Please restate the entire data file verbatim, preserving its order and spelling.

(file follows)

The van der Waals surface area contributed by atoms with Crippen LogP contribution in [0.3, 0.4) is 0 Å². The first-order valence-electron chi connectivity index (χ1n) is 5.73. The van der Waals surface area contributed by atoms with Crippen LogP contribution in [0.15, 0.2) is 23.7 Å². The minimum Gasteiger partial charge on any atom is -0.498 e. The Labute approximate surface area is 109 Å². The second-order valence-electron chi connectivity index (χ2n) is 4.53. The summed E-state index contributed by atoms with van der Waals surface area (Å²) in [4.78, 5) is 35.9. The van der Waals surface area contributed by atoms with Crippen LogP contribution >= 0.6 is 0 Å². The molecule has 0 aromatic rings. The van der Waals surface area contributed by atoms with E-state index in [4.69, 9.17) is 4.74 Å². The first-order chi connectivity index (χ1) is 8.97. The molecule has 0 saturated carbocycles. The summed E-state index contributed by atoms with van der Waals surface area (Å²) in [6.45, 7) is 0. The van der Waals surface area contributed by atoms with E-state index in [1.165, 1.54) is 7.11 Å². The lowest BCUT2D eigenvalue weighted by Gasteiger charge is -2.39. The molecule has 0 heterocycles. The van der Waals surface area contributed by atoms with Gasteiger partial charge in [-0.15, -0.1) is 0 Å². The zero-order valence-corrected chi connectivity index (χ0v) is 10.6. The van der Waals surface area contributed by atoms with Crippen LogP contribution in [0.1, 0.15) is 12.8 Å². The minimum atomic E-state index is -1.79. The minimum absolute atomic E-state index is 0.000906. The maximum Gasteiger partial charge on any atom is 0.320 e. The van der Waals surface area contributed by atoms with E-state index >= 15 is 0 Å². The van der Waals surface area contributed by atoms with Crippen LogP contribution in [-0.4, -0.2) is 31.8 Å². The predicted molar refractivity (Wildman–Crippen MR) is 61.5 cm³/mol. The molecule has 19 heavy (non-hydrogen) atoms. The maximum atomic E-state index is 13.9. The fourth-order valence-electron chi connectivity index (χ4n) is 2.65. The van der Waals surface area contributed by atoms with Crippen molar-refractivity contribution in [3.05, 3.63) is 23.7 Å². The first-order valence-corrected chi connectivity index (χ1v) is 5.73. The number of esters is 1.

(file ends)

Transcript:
The van der Waals surface area contributed by atoms with Crippen LogP contribution in [0.3, 0.4) is 0 Å². The first-order valence-electron chi connectivity index (χ1n) is 5.73. The van der Waals surface area contributed by atoms with Crippen LogP contribution in [0.15, 0.2) is 23.7 Å². The minimum Gasteiger partial charge on any atom is -0.498 e. The Labute approximate surface area is 109 Å². The second-order valence-electron chi connectivity index (χ2n) is 4.53. The summed E-state index contributed by atoms with van der Waals surface area (Å²) in [4.78, 5) is 35.9. The van der Waals surface area contributed by atoms with Crippen LogP contribution >= 0.6 is 0 Å². The molecule has 0 aromatic rings. The van der Waals surface area contributed by atoms with E-state index in [4.69, 9.17) is 4.74 Å². The first-order chi connectivity index (χ1) is 8.97. The molecule has 0 saturated carbocycles. The summed E-state index contributed by atoms with van der Waals surface area (Å²) in [6.45, 7) is 0. The van der Waals surface area contributed by atoms with E-state index in [1.165, 1.54) is 7.11 Å². The lowest BCUT2D eigenvalue weighted by Gasteiger charge is -2.39. The molecule has 0 heterocycles. The van der Waals surface area contributed by atoms with Gasteiger partial charge in [-0.15, -0.1) is 0 Å². The zero-order valence-corrected chi connectivity index (χ0v) is 10.6. The van der Waals surface area contributed by atoms with Crippen LogP contribution in [0.1, 0.15) is 12.8 Å². The minimum atomic E-state index is -1.79. The minimum absolute atomic E-state index is 0.000906. The maximum Gasteiger partial charge on any atom is 0.320 e. The van der Waals surface area contributed by atoms with E-state index >= 15 is 0 Å². The van der Waals surface area contributed by atoms with Crippen LogP contribution in [-0.4, -0.2) is 31.8 Å². The predicted molar refractivity (Wildman–Crippen MR) is 61.5 cm³/mol. The molecule has 19 heavy (non-hydrogen) atoms. The maximum atomic E-state index is 13.9. The fourth-order valence-electron chi connectivity index (χ4n) is 2.65. The van der Waals surface area contributed by atoms with Crippen molar-refractivity contribution in [3.05, 3.63) is 23.7 Å². The first-order valence-corrected chi connectivity index (χ1v) is 5.73. The number of esters is 1.